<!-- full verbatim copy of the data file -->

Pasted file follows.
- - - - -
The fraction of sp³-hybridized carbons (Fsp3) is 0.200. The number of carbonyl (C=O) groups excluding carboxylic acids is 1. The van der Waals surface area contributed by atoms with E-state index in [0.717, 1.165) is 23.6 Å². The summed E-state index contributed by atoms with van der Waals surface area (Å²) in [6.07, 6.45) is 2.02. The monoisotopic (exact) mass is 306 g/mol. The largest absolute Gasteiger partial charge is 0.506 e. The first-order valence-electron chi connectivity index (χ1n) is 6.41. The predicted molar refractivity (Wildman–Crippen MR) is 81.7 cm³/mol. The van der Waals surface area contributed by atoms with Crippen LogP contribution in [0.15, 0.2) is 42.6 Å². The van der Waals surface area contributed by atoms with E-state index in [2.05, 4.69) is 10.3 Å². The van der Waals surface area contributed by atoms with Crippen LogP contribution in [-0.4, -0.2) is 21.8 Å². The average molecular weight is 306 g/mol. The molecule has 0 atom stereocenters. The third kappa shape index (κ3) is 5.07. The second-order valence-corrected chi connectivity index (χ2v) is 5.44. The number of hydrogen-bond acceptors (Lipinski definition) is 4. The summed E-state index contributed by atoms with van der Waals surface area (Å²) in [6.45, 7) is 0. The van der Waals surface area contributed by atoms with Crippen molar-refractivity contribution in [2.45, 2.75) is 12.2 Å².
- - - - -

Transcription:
The fraction of sp³-hybridized carbons (Fsp3) is 0.200. The number of carbonyl (C=O) groups excluding carboxylic acids is 1. The van der Waals surface area contributed by atoms with E-state index in [0.717, 1.165) is 23.6 Å². The summed E-state index contributed by atoms with van der Waals surface area (Å²) in [6.07, 6.45) is 2.02. The monoisotopic (exact) mass is 306 g/mol. The largest absolute Gasteiger partial charge is 0.506 e. The first-order valence-electron chi connectivity index (χ1n) is 6.41. The predicted molar refractivity (Wildman–Crippen MR) is 81.7 cm³/mol. The van der Waals surface area contributed by atoms with Crippen LogP contribution in [0.15, 0.2) is 42.6 Å². The van der Waals surface area contributed by atoms with E-state index in [2.05, 4.69) is 10.3 Å². The van der Waals surface area contributed by atoms with Crippen LogP contribution in [-0.4, -0.2) is 21.8 Å². The average molecular weight is 306 g/mol. The molecule has 0 atom stereocenters. The third kappa shape index (κ3) is 5.07. The second-order valence-corrected chi connectivity index (χ2v) is 5.44. The number of hydrogen-bond acceptors (Lipinski definition) is 4. The summed E-state index contributed by atoms with van der Waals surface area (Å²) in [6.45, 7) is 0. The van der Waals surface area contributed by atoms with Crippen molar-refractivity contribution in [2.45, 2.75) is 12.2 Å².